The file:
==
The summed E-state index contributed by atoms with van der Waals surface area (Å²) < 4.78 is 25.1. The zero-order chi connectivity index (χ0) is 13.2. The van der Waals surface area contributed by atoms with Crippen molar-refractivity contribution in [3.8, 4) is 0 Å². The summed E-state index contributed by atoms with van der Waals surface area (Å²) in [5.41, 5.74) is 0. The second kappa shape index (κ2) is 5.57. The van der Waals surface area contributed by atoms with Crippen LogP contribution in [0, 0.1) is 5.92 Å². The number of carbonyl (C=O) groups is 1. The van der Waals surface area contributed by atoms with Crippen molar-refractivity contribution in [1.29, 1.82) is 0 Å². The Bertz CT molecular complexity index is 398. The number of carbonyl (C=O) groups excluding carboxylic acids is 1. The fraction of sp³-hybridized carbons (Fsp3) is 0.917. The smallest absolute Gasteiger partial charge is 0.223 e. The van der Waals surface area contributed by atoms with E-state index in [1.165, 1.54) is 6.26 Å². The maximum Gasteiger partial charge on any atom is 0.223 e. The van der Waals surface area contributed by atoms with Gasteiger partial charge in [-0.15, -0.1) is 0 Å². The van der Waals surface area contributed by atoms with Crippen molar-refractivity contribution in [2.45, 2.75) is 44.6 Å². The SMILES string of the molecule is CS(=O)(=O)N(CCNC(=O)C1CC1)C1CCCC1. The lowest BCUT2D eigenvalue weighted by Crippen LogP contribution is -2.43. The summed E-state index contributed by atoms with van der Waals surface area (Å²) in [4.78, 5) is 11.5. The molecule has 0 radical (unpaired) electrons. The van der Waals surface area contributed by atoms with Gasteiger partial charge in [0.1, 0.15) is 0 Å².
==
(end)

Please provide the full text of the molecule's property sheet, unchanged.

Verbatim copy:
The summed E-state index contributed by atoms with van der Waals surface area (Å²) < 4.78 is 25.1. The zero-order chi connectivity index (χ0) is 13.2. The van der Waals surface area contributed by atoms with Crippen molar-refractivity contribution in [3.8, 4) is 0 Å². The summed E-state index contributed by atoms with van der Waals surface area (Å²) in [5.41, 5.74) is 0. The second kappa shape index (κ2) is 5.57. The van der Waals surface area contributed by atoms with Crippen LogP contribution in [0, 0.1) is 5.92 Å². The number of carbonyl (C=O) groups is 1. The van der Waals surface area contributed by atoms with Crippen molar-refractivity contribution in [1.29, 1.82) is 0 Å². The Bertz CT molecular complexity index is 398. The number of carbonyl (C=O) groups excluding carboxylic acids is 1. The fraction of sp³-hybridized carbons (Fsp3) is 0.917. The smallest absolute Gasteiger partial charge is 0.223 e. The van der Waals surface area contributed by atoms with E-state index in [1.165, 1.54) is 6.26 Å². The maximum Gasteiger partial charge on any atom is 0.223 e. The van der Waals surface area contributed by atoms with Gasteiger partial charge in [-0.15, -0.1) is 0 Å². The van der Waals surface area contributed by atoms with Crippen molar-refractivity contribution in [2.45, 2.75) is 44.6 Å². The SMILES string of the molecule is CS(=O)(=O)N(CCNC(=O)C1CC1)C1CCCC1. The lowest BCUT2D eigenvalue weighted by Crippen LogP contribution is -2.43. The summed E-state index contributed by atoms with van der Waals surface area (Å²) in [4.78, 5) is 11.5. The molecule has 0 radical (unpaired) electrons. The van der Waals surface area contributed by atoms with Gasteiger partial charge in [0.1, 0.15) is 0 Å².